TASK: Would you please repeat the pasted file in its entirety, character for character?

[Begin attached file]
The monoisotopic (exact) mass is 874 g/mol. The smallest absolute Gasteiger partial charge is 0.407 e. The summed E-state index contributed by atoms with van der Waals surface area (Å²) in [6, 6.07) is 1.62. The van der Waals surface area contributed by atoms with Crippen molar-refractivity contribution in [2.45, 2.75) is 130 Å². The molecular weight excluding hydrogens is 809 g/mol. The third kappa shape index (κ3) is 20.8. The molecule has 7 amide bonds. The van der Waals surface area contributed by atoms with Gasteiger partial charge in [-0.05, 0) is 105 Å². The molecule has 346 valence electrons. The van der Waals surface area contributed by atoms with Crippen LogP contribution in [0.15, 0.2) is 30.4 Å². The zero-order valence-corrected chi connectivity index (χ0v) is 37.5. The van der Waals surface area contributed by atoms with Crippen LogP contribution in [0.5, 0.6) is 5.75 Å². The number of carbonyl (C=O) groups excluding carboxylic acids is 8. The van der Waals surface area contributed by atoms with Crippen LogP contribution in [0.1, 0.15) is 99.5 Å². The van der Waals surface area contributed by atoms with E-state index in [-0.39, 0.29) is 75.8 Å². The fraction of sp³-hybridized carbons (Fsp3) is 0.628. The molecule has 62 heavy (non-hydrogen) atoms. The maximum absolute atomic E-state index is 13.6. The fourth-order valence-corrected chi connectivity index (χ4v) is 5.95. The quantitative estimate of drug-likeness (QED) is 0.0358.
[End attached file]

The monoisotopic (exact) mass is 874 g/mol. The smallest absolute Gasteiger partial charge is 0.407 e. The summed E-state index contributed by atoms with van der Waals surface area (Å²) in [6, 6.07) is 1.62. The van der Waals surface area contributed by atoms with Crippen molar-refractivity contribution in [2.45, 2.75) is 130 Å². The molecular weight excluding hydrogens is 809 g/mol. The third kappa shape index (κ3) is 20.8. The molecule has 7 amide bonds. The van der Waals surface area contributed by atoms with Gasteiger partial charge in [-0.05, 0) is 105 Å². The molecule has 346 valence electrons. The van der Waals surface area contributed by atoms with Crippen LogP contribution in [0.15, 0.2) is 30.4 Å². The zero-order valence-corrected chi connectivity index (χ0v) is 37.5. The van der Waals surface area contributed by atoms with Crippen LogP contribution in [0.5, 0.6) is 5.75 Å². The number of carbonyl (C=O) groups excluding carboxylic acids is 8. The van der Waals surface area contributed by atoms with Crippen LogP contribution in [0.1, 0.15) is 99.5 Å². The van der Waals surface area contributed by atoms with E-state index in [-0.39, 0.29) is 75.8 Å². The fraction of sp³-hybridized carbons (Fsp3) is 0.628. The molecule has 62 heavy (non-hydrogen) atoms. The maximum absolute atomic E-state index is 13.6. The fourth-order valence-corrected chi connectivity index (χ4v) is 5.95. The quantitative estimate of drug-likeness (QED) is 0.0358.